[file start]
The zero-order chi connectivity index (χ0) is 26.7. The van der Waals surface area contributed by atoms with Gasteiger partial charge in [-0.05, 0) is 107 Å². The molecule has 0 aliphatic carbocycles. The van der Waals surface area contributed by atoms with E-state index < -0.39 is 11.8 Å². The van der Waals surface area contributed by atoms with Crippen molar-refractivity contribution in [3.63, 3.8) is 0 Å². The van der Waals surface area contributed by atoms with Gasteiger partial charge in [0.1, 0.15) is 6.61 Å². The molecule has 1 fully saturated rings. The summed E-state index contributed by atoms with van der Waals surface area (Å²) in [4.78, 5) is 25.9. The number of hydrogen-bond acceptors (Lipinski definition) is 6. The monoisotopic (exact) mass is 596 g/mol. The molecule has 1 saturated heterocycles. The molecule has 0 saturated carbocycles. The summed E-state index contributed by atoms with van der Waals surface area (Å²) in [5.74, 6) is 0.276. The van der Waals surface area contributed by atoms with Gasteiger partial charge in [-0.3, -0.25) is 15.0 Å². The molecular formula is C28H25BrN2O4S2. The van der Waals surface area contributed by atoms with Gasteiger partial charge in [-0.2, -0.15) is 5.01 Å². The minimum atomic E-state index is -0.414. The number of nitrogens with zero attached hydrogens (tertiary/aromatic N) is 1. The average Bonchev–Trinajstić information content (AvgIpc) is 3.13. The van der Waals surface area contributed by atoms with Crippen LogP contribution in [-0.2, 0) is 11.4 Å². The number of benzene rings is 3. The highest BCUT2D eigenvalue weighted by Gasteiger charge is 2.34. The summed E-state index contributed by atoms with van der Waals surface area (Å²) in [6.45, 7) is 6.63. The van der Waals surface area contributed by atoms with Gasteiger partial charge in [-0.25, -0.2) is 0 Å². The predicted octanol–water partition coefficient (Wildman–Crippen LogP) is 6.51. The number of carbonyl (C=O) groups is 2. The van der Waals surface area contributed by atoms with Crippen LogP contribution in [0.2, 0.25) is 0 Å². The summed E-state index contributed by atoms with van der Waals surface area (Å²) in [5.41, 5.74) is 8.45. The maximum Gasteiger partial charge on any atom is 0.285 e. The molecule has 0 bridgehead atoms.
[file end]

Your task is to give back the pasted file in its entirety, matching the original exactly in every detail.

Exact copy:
The zero-order chi connectivity index (χ0) is 26.7. The van der Waals surface area contributed by atoms with Gasteiger partial charge in [-0.05, 0) is 107 Å². The molecule has 0 aliphatic carbocycles. The van der Waals surface area contributed by atoms with E-state index < -0.39 is 11.8 Å². The van der Waals surface area contributed by atoms with Crippen molar-refractivity contribution in [3.63, 3.8) is 0 Å². The van der Waals surface area contributed by atoms with Gasteiger partial charge in [0.1, 0.15) is 6.61 Å². The molecule has 1 fully saturated rings. The summed E-state index contributed by atoms with van der Waals surface area (Å²) in [4.78, 5) is 25.9. The number of hydrogen-bond acceptors (Lipinski definition) is 6. The monoisotopic (exact) mass is 596 g/mol. The molecule has 1 saturated heterocycles. The molecule has 0 saturated carbocycles. The summed E-state index contributed by atoms with van der Waals surface area (Å²) in [5.74, 6) is 0.276. The van der Waals surface area contributed by atoms with Gasteiger partial charge in [-0.3, -0.25) is 15.0 Å². The molecular formula is C28H25BrN2O4S2. The van der Waals surface area contributed by atoms with Gasteiger partial charge in [-0.2, -0.15) is 5.01 Å². The minimum atomic E-state index is -0.414. The number of nitrogens with zero attached hydrogens (tertiary/aromatic N) is 1. The average Bonchev–Trinajstić information content (AvgIpc) is 3.13. The van der Waals surface area contributed by atoms with Crippen LogP contribution in [-0.2, 0) is 11.4 Å². The number of benzene rings is 3. The highest BCUT2D eigenvalue weighted by Gasteiger charge is 2.34. The summed E-state index contributed by atoms with van der Waals surface area (Å²) in [6.45, 7) is 6.63. The van der Waals surface area contributed by atoms with Gasteiger partial charge in [-0.25, -0.2) is 0 Å². The predicted octanol–water partition coefficient (Wildman–Crippen LogP) is 6.51. The number of carbonyl (C=O) groups is 2. The van der Waals surface area contributed by atoms with Crippen LogP contribution in [0.2, 0.25) is 0 Å². The summed E-state index contributed by atoms with van der Waals surface area (Å²) in [5.41, 5.74) is 8.45. The maximum Gasteiger partial charge on any atom is 0.285 e. The molecule has 0 bridgehead atoms.